A regional symposium for faith leaders was held July 28 to address the HIV/AIDS health crisis in all African-American communities.
The event, held at DuSable Museum of African American History, was hosted by the Metropolitan Interdenominational Church Technical Assistance Network ( MICTAN ) , in collaboration with Chicago-area faith leaders and community organizations.
The overriding theme for the day was "we've come too far to turn back now." With this in mind the day was designed to equip clergy and faith leaders with the knowledge and skills they need to tackle the HIV/AIDS crisis among LGBT African-Americans and the wider African-American community.
About 50 people attended the all-day event, which began with an invocation by the Rev. Doris Green of the AIDS Foundation of Chicago. Then, following reflections by the Rev. Edwin C. Sanders, II ( senior servant Metropolitan Interdenominational Church of Nashville, Tenn. ) and acknowledgments by the Rev. Terry Terrell ( M. Div. Metropolitan Interdenominational Church, COO, First Response Center and Program Director, MICTAN Nashville, Tenn. ) , various community representatives were introduced. They came from the biomedical, community-based, political, religious and social-service realms.
Yaa Simpson, community epidemiologist at the Chicago Department of Public Health, updated attendees on the current state of HIV/AIDS in the Chicago area.
Dr. Mindy Thompson-Fullilove, professor of clinical sociomedical sciences at Columbia University Mailman School of Public Health in New York City, gave the keynote speech on social determinants of HIV/AIDS among African-Americans.
Thompson-Fullilove started off by emphasizing the importance of integrated communities in caring for the vulnerable, controlling behavior and ensuring the well-being of the group. She said that if communities are de-stabilized then the social structure breaks down which in many cases will lead to an increase of HIV/AIDS cases.
In the case of African-American communities, there have been many factors that have undermined neighborhoods such as racial segregation, urban renewal, highway construction, deindustrialization, destruction of housing projects, gentrification among other issues, Thompson-Fullilove said. To fix these problems in individual neighborhoods the entire city has to be transformed, which in turn will reduce the rate of disease, she added.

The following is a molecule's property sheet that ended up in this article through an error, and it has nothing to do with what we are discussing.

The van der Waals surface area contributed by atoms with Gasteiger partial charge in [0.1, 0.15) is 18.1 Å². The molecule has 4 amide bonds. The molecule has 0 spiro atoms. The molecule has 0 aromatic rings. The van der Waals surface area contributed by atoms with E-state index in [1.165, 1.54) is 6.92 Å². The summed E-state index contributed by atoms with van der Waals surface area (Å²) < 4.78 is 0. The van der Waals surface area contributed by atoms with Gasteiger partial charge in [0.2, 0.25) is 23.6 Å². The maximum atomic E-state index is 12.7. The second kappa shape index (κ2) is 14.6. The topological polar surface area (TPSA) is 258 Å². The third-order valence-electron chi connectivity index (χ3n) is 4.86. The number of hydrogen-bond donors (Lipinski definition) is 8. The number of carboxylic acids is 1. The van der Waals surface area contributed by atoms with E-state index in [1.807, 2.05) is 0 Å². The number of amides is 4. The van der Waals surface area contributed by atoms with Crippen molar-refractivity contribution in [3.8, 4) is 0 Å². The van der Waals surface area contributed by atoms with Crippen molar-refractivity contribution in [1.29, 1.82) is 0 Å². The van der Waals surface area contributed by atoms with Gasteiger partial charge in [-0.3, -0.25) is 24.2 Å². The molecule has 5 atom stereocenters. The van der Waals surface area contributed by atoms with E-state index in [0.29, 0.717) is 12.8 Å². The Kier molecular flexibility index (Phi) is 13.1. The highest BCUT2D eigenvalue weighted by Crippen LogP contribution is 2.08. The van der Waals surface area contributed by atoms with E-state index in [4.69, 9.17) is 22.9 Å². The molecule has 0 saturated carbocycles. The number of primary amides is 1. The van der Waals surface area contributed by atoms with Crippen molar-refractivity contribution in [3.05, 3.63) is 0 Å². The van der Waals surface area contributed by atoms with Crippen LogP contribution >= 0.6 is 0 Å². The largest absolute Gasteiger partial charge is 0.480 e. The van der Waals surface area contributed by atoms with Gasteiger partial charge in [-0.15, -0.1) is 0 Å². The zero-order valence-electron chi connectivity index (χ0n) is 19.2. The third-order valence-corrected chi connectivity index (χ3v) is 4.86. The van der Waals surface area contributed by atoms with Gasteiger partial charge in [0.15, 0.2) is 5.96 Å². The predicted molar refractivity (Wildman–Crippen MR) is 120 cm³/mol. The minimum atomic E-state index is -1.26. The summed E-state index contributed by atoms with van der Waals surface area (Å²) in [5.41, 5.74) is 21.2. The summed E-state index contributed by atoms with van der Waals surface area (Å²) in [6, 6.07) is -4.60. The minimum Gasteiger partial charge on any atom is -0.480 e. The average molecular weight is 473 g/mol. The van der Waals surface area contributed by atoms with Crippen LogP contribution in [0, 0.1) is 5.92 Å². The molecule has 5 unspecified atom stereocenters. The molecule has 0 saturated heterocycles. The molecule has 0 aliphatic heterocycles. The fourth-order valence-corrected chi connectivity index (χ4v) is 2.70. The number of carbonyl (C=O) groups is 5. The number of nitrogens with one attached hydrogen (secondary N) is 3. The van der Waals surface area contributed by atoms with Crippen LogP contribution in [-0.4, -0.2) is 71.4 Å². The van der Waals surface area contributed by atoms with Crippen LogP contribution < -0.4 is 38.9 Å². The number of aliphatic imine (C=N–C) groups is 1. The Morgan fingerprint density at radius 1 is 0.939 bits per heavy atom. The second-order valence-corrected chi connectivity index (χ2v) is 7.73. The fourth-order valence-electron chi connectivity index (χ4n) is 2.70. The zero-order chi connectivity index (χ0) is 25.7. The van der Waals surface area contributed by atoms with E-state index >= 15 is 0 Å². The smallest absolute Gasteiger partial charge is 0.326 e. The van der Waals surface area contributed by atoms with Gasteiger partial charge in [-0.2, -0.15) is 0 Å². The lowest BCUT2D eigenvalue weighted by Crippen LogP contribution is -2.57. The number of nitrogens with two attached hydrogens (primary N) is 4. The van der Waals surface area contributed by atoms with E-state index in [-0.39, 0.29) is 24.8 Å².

A panel discussion moderated by Ulysses W. Burley, III, MPH St. Stephens Lutheran ELCA of Chicago, Ill., kicked off the afternoon session. Four local people made up the panel: Rev. Stanley Stephens, president Westside Pastor's Coalition for AIDS and Inner City Health; openly gay Rev. Anthony W. Sullivan, Jr., asst. pastor Pillar of Love Fellowship United Church of Christ; and activists Keith Green and Melanie Paul.
Paul, who was diagnosed 14 years ago, said she got involved in HIV/AIDS activism when she saw that there were few people of color represented in the movement. "I was an active drug user and because of my lifestyle I stayed away from the church since I thought they would judge me, which they did at the time and I got very angry at the church," said Paul. She said she fought her way back to the church, forcing them to recognize HIV/AIDS, and she hasn't stopped reaching out to the wider faith community.
Green, diagnosed as a senior in high school during a blood drive he helped organize at Hyde Park Career Academy, said he saw his life flash before his eyes. He lived in denial for a number of years until he began to experience the symptoms of HIV. Through the grace of god, Green said, he is here as an example of living successfully with HIV.
Sullivan was the next to speak and right off the bat he used all the negative gay slurs that people had attributed to him over the years and then said "I am an African-American, same-gender-loving, HIV-positive pastor. It's taken me many years to be comfortable saying this out loud to people." After telling the crowd that same-gender-loving people are all around them, Sullivan remarked that he felt like a refugee and felt ostracism from the church due to his sexual orientation for many years, until he found the inclusive United Church of Christ.
The final speaker on the panel was Rev. Stephens, who said he started the Westside Pastor's Coalition for AIDS and Inner City Health to educate members of the clergy, young people and the wider community of the West Side.
To close out the day the Rev. Dr. James A. Forbes, Jr., president and founder Healing of the Nations Foundation, senior minister emeritus, The Riverside Church, New York City gave a rousing speech on the importance of love and how HIV/AIDS destroys love. Forbes quoted from the bible about how god is love and those who love god must also love their brothers and sisters.
"I propose that since HIV/AIDS fights against love it is our duty to combat this anti-love virus and the church needs to reach out to people with HIV/AIDS," said Forbes with a fiery passion as he crisscrossed the stage while also noting that preaching against LGBT people goes against love.
The conversation will continue into the fall season with a four-month series of leadership seminars. They will all be held at DuSable Museum of African American History from 8:30 a.m. to 2:30 p.m. The dates are Aug. 19, 2011 where the discussion will again focus on the social determinants of HIV/AIDS among African-Americans; Sept. 23, 2011 which will zero in on sexuality and sexual health; Oct. 21, 2011 where faith leaders will reconcile first century theology and 21st century ministry; and finally, Nov. 18, 2011 with the topic radically loving, radically inclusive and radically reconciling rounding out the discussion and call to action.
For more information call Rev. Clifford A. Smith from MICTAN at 615-277-1762 or e-mail him at email@example.com .